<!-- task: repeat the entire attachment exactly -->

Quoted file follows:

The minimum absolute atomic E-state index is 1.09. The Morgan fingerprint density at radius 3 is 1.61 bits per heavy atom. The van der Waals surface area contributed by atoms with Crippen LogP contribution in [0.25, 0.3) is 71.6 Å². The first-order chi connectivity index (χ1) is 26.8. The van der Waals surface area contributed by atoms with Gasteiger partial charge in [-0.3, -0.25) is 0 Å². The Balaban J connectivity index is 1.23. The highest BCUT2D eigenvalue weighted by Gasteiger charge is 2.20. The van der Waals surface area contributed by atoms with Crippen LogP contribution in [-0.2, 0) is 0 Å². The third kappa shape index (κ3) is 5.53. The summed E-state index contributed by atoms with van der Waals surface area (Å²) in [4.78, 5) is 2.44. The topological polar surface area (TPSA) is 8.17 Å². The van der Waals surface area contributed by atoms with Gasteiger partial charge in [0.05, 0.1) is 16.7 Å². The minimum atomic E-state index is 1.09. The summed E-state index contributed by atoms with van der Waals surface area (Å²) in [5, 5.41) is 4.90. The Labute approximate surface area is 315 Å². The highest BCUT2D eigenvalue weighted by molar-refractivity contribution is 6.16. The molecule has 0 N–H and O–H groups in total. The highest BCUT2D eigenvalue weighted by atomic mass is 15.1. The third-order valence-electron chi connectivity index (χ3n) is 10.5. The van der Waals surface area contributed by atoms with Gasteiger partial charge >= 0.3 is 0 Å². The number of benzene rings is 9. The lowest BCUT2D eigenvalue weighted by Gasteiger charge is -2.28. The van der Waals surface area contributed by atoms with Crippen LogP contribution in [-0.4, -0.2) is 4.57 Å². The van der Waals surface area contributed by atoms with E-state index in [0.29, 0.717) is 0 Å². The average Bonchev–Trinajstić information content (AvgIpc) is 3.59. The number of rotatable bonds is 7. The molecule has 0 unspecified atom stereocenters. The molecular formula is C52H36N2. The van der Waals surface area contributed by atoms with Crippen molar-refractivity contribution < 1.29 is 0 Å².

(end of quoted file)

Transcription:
The minimum absolute atomic E-state index is 1.09. The Morgan fingerprint density at radius 3 is 1.61 bits per heavy atom. The van der Waals surface area contributed by atoms with Crippen LogP contribution in [0.25, 0.3) is 71.6 Å². The first-order chi connectivity index (χ1) is 26.8. The van der Waals surface area contributed by atoms with Gasteiger partial charge in [-0.3, -0.25) is 0 Å². The Balaban J connectivity index is 1.23. The highest BCUT2D eigenvalue weighted by Gasteiger charge is 2.20. The van der Waals surface area contributed by atoms with Crippen LogP contribution in [-0.2, 0) is 0 Å². The third kappa shape index (κ3) is 5.53. The summed E-state index contributed by atoms with van der Waals surface area (Å²) in [4.78, 5) is 2.44. The topological polar surface area (TPSA) is 8.17 Å². The van der Waals surface area contributed by atoms with Gasteiger partial charge in [0.05, 0.1) is 16.7 Å². The minimum atomic E-state index is 1.09. The summed E-state index contributed by atoms with van der Waals surface area (Å²) in [5, 5.41) is 4.90. The Labute approximate surface area is 315 Å². The highest BCUT2D eigenvalue weighted by molar-refractivity contribution is 6.16. The molecule has 0 N–H and O–H groups in total. The highest BCUT2D eigenvalue weighted by atomic mass is 15.1. The third-order valence-electron chi connectivity index (χ3n) is 10.5. The van der Waals surface area contributed by atoms with Gasteiger partial charge >= 0.3 is 0 Å². The number of benzene rings is 9. The lowest BCUT2D eigenvalue weighted by Gasteiger charge is -2.28. The van der Waals surface area contributed by atoms with Crippen LogP contribution in [-0.4, -0.2) is 4.57 Å². The van der Waals surface area contributed by atoms with E-state index in [0.29, 0.717) is 0 Å². The average Bonchev–Trinajstić information content (AvgIpc) is 3.59. The number of rotatable bonds is 7. The molecule has 0 unspecified atom stereocenters. The molecular formula is C52H36N2. The van der Waals surface area contributed by atoms with Crippen molar-refractivity contribution < 1.29 is 0 Å².